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Discrimination or Due Diligence? The Perils of the Reference Check

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This article was submitted by Advorto

The latest jobs market figures from REC (Recruitment and Employment Confederation) reiterate the unrelenting pressure on HR to source talent quickly. Demand for staff is at a 21 month high and candidate availability remains in freefall. As the pressure mounts to hire quickly, skipping the reference check has become routine for some employers. But for those that carry out this essential part of the hiring process, the situation is becoming more hazardous.

The problem of missed reference checks

A recent survey reveals the extent of the problem with reference checks[1].

  • Nearly a quarter of candidates (23%) aren’t asked for character or employment references following their job application. Of those that provide names of referees, nearly one in four weren’t pursued by their prospective employer.
  • Nearly half of candidates (45%) admitted to providing false information to a potential employer, specifically exaggerating their experience and qualifications. A similar number took advantage of the gaps in the employer’s hiring process to improve their chances of securing a job offer by providing false information in their job application.

The problem isn’t exclusive to the private sector. It recently emerged that up-to-date background checks have not been carried out on thousands of police officers across the UK[2].

The implications of a bad hire for HR affect culture, morale and productivity in the workplace as well as reflecting negatively on your employer brand. Employers who omit taking even basic reference checks risk exposing their business in a number of areas, including:-

  • Fines of up to £200,000 per hire when new employees are not eligible to work in the UK.
  • Fraudulent activity.
  • Vicarious liability’ , for the actions of their employees.

Here’s where a dilemma often arises. The uncertainty over background checks was highlighted when a recent employment tribunal ruled in favour of a candidate over a reference which resulted in their job offer being withdrawn. The reference provided was deemed to be discriminatory.  As such, some employers are understandably cautious about confirming any details relating to their former employees beyond dates of employment and the position held. But even this basic information could still be vital in verifying a candidate’s claims.

Social media ‘background checks’

As part of their pre-hire assessment and dilemmas over reference checks, a growing number of employers are turning to the social media profiles of their job applicants to assess their suitability. The CIPD reports that one in five employers now reject a potential candidate based on the online activity on their social media pages[3].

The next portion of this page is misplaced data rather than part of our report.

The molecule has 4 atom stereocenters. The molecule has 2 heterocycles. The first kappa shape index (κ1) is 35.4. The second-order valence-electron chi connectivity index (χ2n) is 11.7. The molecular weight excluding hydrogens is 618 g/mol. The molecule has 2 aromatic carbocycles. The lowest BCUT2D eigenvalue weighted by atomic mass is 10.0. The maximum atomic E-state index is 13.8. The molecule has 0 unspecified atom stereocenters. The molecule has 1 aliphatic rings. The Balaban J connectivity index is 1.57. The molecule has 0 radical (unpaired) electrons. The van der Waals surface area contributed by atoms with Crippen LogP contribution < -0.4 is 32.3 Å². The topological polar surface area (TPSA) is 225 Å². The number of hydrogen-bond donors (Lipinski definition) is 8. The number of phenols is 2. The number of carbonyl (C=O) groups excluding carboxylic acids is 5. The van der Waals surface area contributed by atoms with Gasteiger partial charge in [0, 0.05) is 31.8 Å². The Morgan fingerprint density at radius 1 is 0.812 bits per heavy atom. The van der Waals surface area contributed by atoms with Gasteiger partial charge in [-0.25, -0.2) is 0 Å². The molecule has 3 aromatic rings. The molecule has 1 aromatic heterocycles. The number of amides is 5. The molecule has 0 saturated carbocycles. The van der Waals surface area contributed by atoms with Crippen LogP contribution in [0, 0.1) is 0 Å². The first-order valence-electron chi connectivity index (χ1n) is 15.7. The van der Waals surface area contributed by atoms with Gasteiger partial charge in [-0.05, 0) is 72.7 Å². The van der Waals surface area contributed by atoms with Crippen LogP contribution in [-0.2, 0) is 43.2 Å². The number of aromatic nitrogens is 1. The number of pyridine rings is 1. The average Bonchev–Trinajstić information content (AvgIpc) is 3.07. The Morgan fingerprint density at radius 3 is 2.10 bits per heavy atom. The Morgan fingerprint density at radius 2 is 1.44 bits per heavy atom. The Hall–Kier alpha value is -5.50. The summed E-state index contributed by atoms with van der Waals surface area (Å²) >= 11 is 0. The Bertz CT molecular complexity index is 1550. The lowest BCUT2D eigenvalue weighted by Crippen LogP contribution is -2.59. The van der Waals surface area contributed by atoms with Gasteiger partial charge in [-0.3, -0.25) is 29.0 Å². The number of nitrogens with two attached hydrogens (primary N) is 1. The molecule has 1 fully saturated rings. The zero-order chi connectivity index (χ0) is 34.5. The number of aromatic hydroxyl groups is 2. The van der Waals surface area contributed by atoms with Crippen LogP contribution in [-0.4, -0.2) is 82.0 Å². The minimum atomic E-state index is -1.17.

In larger organisations, social media accounts of job seekers are used as an integral part of their screening process.

A social media profile should not be considered an effective reference check or a part of your formal pre-hire screening, whether in favour or otherwise of a candidate.

In addition to resulting in discrimination or breaching data protection laws, these types of checks are often subject to unconscious bias.

Discrimination or due diligence?

The dilemma for HR is whether to trust the information provided in a reference check and knowing which questions to ask (or answer) to avoid a potential discrimination claim arising from it. As employers become more cautious, automated pre-hire screening processes integrated in your recruitment software ensure compliance with the basic requirements in your hiring process.

These include:-

  • Initial pre-hire screening in the form of online recruitment assessments carried out during candidate screening. These may include personality questionnaires, psychometric assessments or situational judgement tests to evaluate a candidate’s suitability for a specific role.
  • The use of anonymised CVs through your applicant tracking software avoids the tendency to carry out a social media review of your candidates, reduces bias and ensures initial screening is carried out based on appropriate company and job criteria.
  • Automate formal reference checks which begin at the onboarding stage to prevent delays in the candidate’s start date. Modern recruitment software includes inbuilt links to accredited checking agencies and DBS (Disclosure and Barring Services). HR is automatically alerted over any problematic response that might affect a candidate’s eligibility for your job. These checks ensure compliance without risking discrimination.

The CIPD provides more detail on what is permissible for references on its website.

On a final note, as the availability of permanent candidates remains low, employers are turning to temporary workers to source candidates with critical skills within their business. Your temporary hires should be subject to the same reference checking procedures through your screening process as permanent employees.

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